Another major winter storm has hit South Dakota.
This time targeting East River, snowing in a tribal community.
South Dakota Public Broadcasting’s C.J. Keene has more.
The most recent winter storm brought 27 inches of snow to the community of Lake Andes in Charles Mix County – home of the Yankton Reservation.
Tribal secretary Sam Sully is among those snowed in.
“We had a big storm that took care of all the highways from the communities to the hospitals, so it was pretty tough. Fast as they would plow, some of the roads would be filled back in again. It was just a hell of a night. We do have a few thousand members living in our areas all together, so it does get pretty active.
Sully says 60-70% of the community is Native with separate law enforcements and separate jurisdictions. He said all agencies cooperated to take care of each other.
“I was very glad that we worked together, you can help save the lives of people – not only tribal people but the other people that may need it too.”
Sully says teams are looking at a heavy workload in the days ahead.
“Today we have drifts all over, but our maintenance crews are out doing snow removal, and their priorities are people that are diabetics, people that need to be getting dialysis every other day, people that need to be getting groceries.”
He says it’s personal because they also rescued a family member suffering pneumonia. This person was eventually rescued from their home after a coordinated effort involving a skid loader. He says their condition is improving in a local hospital.
On Wednesday, Canada marked the first National Ribbon Skirt Day.
It’s an event that was inspired by a 12-year-old girl in Saskatchewan who was shamed for wearing a ribbon skirt to school in 2020.
Dan Karpenchuk reports.
Isabella Kulak was 10-years-old at the time of the incident at the rural school she attended.
Kulak is a member of the Cote First Nation about 140 miles east of Regina.
The colorful ribbon skirt is often worn by Indigenous women at cultural events.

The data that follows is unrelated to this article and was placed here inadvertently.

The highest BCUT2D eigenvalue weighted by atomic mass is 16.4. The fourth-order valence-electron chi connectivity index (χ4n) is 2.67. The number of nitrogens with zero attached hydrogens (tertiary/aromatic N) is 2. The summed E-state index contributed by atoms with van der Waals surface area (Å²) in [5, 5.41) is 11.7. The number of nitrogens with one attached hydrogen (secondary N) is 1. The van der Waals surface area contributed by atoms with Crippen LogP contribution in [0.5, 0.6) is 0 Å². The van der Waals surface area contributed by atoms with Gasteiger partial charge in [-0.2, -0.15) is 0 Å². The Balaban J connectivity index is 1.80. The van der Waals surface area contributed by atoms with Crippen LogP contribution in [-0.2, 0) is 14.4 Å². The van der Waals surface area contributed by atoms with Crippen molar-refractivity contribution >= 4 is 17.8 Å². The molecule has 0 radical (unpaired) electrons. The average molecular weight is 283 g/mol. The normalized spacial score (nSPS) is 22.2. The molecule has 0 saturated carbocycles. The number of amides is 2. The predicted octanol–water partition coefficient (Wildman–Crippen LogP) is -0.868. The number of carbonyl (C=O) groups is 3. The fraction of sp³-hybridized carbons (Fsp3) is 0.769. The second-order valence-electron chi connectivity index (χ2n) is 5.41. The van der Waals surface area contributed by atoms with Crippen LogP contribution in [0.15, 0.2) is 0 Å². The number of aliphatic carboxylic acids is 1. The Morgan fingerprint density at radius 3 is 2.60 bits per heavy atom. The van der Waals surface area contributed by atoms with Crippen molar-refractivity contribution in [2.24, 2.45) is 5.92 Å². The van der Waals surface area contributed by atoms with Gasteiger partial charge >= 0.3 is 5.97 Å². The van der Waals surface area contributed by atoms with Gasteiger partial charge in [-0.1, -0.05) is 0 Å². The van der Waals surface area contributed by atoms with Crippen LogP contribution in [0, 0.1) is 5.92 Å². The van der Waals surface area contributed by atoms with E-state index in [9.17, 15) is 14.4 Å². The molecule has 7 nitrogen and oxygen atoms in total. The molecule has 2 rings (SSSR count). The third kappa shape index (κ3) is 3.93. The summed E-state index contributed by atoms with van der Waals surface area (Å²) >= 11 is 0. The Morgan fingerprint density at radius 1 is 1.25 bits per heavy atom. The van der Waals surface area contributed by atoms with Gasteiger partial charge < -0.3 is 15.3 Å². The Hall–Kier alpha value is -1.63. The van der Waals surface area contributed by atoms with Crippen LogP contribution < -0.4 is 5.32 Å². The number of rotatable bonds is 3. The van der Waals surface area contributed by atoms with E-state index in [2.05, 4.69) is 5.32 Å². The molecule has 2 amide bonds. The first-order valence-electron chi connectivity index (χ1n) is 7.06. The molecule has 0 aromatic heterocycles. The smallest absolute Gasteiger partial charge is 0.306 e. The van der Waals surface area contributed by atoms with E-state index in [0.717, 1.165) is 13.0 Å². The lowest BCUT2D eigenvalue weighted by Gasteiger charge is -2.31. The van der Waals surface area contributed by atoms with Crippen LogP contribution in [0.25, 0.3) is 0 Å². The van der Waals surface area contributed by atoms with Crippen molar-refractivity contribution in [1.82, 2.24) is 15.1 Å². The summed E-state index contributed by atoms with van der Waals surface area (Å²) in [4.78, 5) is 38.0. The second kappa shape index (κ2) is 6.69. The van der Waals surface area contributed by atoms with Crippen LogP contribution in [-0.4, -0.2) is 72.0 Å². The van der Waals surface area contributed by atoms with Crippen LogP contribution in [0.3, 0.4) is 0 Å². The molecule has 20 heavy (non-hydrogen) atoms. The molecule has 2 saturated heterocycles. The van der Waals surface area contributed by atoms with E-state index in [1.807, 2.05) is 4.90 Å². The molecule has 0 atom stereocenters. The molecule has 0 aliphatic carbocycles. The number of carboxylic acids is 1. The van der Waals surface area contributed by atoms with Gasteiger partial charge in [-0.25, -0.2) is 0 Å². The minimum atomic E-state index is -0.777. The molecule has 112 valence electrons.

Kulak tells what happened when she wore hers on the last day of school before Christmas break.
“I went to school wearing my ribbon skirt and when I got there, different people were wearing dresses. One of the teachers said that it wasn’t formal to her and maybe next time you should dress more like her, and pointed to a different girl in my class.”
The school division later apologized for the incident. But the story sparked an online movement of women sharing photos of themselves wearing ribbon skirts to honor their identity.
Still what happened shocked Kulak’s mother Lana.
“It really broke my heart. And it brought back all kinds of emotions from when I was a little girl. And I couldn’t believe that it was happening in this day and age and to one of my children now.”
It was not long after the incident the calls began to grow for a national day to commemorate ribbon skirts. And last year in Parliament, a bill to recognize the day was passed to mark the day on January the fourth.
Prime Minister Justin Trudeau, in a statement, said Isabella’s story shone a light on the enduring injustices, racism, and discrimination faced by First Nations, Inuit, and Metis in Canada every day.
Trudeau also invited all Canadians to learn from Indigenous peoples about their cultures and histories from languages to traditional ceremonies and regalia to ancestral ties to the land.
The Shawnee Tribe in Oklahoma is seeking ownership of a boarding school site in Kansas, the Kansas City Star reports.
The Shawnee Indian Manual Labor School may contain unmarked graves.
The tribe released a survey of the site this week.
The Kansas Historical Society owns the site.
It’s managed by the city of Fairway.
The tribe’s concerned the site has not been properly taken care of, while the historical society and city have reportedly rejected the idea of the site being transferred to the tribe.
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